We don’t know exactly what Virgil and Pippin talked about or how often they interacted. Apparently, Pippin was impressed with how learned Virgil was. Another thing might have impressed Pippin even more: he could count on Virgil as an ally.

Pippin needed allies in Bavaria. The bishops, three of whom were appointed by Boniface in 739, were loyal to Odilo. If Boniface did broker Karlomann and Odilo’s peace agreement, Pippin probably thought he couldn’t trust the Anglo-Saxon bishop, either.

At Niederaltaich abbey church, the founder, Bishop Pirmin,
plants a new oak with Odilo (photo by Wolfgang Sauber,
CC BY-SA 3.0, via Wikimedia Commons)
After a few months or two years at Quierzy, Virgil went to Salzburg, the see held by Bishop Johannes. In the mid-740s, there might have been speculation about Johannes’ health. Johannes died in June 745 or 747. Close to that time, 746, Virgil and another cleric complained to the pope that Boniface had enjoined them from administering baptisms. Boniface and Virgil’s disagreement centered on a priest who had botched the Latin. Instead of the Father, Son, and Holy Spirit, the priest had baptized the child in the name of the fatherland, daughter, and Holy Spirit. Boniface said the baptism was invalid, while Virgil argued it was. Perhaps realizing that bad Latin was common, the pope sided with Virgil.

Boniface and Virgil still clashed. Probably in 747, Boniface complained to the pope that Virgil was sowing discord between Boniface and Odilo, and he accused Virgil of teaching doctrine contrary to Scripture.

In 747, Virgil became abbot of Saint Peter monastery in Salzburg. A fellow Irishman, Dobdagrecus, served as bishop, apparently at Virgil’s direction. The Irish had a different hierarchy than the Continent. There, bishops were under the authority of abbots. Soon after he became abbot, Virgil picked a fight with Odilo and asserted his abbey rights over the site of a small monastery in Bischofshofen.

Photo by Wolfgang Sauber, CC BY-SA 3.0, via Wikimedia Commons

The site of a miracle, monastery dedicated to Saint Maximillian had been founded before 716 by Salzburg Bishop Rupert, Duke Thedo, and two brothers from the noble Albini clan, Tonanzo and Urso. Although the land in question officially belonged to the Church, the Bavarian donor family expected to maintain control of it, a common practice. The Albini brothers’ nephews or sons trained as clerics at Salzburg. They asked for and received at least half the property from Rupert. The monastery was later destroyed by Slavs and abandoned.

After Odilo returned from exile in 741, he entrusted the property to his archchaplain, Urso, who was either one of the founders or a relative. Urso had accompanied Odilo to exile in Charles Martel’s court, and the duke might granted Urso’s request as a reward for loyalty.

Odilo also needed someone he could trust at Bischofshofen. It was strategically placed on the upper Salzach River, across the Lueg Pass south of Salzburg, near an old Roman road traversing the High Tauern Alps. Odilo would have been loath to let someone loyal to an adversary have it. At first, Odilo offered Virgil property somewhere else, but Virgil turned it down. After a while, Odilo gave Virgil half the property at Bischofshofen.

Virgil built a church on his side, still demanding the rest of the property, and Urso, with Odilo’s support, constructed a church on his portion. Urso went so far as to have a bishop without a see consecrate the church. Virgil retaliated by banning priests from practicing rites there, calling Urso’s church “Saint Discord.”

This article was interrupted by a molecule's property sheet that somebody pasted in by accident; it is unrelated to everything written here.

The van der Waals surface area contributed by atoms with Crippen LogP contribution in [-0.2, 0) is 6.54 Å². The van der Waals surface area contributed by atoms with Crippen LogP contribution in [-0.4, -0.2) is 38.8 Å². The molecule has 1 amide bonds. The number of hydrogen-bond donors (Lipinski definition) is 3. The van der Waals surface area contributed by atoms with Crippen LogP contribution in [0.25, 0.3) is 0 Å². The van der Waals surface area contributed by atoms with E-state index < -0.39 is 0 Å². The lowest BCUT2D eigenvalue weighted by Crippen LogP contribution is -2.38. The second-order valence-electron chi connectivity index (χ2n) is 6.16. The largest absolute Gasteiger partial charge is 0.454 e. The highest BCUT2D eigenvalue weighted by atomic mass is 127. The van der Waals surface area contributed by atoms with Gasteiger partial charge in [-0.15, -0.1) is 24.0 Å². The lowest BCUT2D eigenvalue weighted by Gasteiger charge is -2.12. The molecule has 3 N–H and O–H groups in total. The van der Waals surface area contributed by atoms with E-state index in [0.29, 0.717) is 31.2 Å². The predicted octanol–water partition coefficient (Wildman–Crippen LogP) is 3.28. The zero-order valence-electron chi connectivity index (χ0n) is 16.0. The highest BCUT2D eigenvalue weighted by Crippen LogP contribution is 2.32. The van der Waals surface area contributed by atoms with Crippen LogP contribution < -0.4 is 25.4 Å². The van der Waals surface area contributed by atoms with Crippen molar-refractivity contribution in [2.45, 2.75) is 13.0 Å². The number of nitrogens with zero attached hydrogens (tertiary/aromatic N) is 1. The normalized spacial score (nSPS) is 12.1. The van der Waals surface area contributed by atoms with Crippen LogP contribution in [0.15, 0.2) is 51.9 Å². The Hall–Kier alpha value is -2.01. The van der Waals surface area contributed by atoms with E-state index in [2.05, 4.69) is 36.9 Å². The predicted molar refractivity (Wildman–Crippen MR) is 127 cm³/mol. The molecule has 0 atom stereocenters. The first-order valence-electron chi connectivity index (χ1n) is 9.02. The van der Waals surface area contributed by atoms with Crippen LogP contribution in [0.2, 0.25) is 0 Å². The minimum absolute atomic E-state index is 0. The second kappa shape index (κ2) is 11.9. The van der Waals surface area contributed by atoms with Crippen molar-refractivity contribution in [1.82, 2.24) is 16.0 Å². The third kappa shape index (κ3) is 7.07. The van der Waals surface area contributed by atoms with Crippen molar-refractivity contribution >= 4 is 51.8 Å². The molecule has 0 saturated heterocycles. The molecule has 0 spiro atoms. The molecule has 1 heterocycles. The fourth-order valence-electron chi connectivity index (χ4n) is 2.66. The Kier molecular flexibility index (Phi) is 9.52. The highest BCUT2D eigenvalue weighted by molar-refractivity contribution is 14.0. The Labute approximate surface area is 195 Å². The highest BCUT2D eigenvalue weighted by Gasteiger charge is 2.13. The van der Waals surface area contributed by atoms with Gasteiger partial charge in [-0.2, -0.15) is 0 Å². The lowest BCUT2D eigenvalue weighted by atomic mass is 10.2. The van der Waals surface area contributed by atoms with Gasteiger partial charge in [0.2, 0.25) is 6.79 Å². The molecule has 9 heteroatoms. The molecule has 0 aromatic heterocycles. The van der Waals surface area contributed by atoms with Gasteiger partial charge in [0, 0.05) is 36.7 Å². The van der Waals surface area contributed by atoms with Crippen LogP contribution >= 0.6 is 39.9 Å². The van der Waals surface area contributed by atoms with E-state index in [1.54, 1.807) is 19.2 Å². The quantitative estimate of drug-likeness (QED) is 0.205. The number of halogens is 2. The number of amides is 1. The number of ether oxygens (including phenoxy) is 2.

Odilo died on January 18, 748, and his six-year-old son, Tassilo, succeeded him. Likely serving as regent, the widowed Chiltrude might have sought support for her son when she and Tassilo made a generous gift to Salzburg in Odilo’s memory.

After another war in 748-49 over who would rule Bavaria, ending with Pippin restoring Tassilo to his duchy, Virgil became that bishop of Salzburg. He and Tassilo had an alliance that would last until Virgil’s death in 784. Yet “Saint Discord” remained under ban all that time.


From Ducatus to Regnum: Ruling Bavaria under the Merovingians and Early Carolingians by Carl I. Hammer

Unjust Seizure: Conflict, Interest, and Authority in an Early Medieval Society by Warren Brown

Land and Landscape: The Transition from Agilolfing to Carolingian Bavaria, 700-900 by Leanne Marie Good

Conflicting Loyalties in Early Medieval Bavaria: A View of Socio-Political Interaction, 680-900 by Kathy Lynne Roper Pearson

"History and Memory in Early Medieval Bavaria," History and Memory in the Carolingian World by Rosamond McKitterick

"St. Vergilius of Salzburg" by William Turner, The Catholic Encyclopedia

St. Virgilius,” EWN


In Kim Rendfeld's Queen of the Darkest Hour, Queen Fastrada must stop a conspiracy before it destroys everyone and everything she loves. The book is available on Amazon, iBooks, Barnes & NobleKobo, and Smashwords.

Kim has written two other books set in 8th century Francia. In The Cross and the Dragon, a Frankish noblewoman must contend with a jilted suitor and the fear of losing her husband (available on Amazon). In The Ashes of Heaven's Pillar, a Saxon peasant will fight for her children after losing everything else (available on Amazon). Kim's short story “Betrothed to the Red Dragon,” about Guinevere’s decision to marry Arthur, is set in early medieval Britain and available on Amazon.

Connect with Kim at on her website, her blog, Outtakes of a Historical Novelist at, on Facebook at, or follow her on Twitter at @kimrendfeld.

Sunday, April 7, 2019

Editors Weekly Round-up, April 7, 2019

by the EHFA Editors

Never miss a post on English Historical Fiction Authors.

Linda Root takes the spotlight in this week's round-up. Enjoy!

Wednesday, April 3, 2019

Katherine, Countess of Suffolk and the Fall of the House of Howard

by Linda Fetterly Root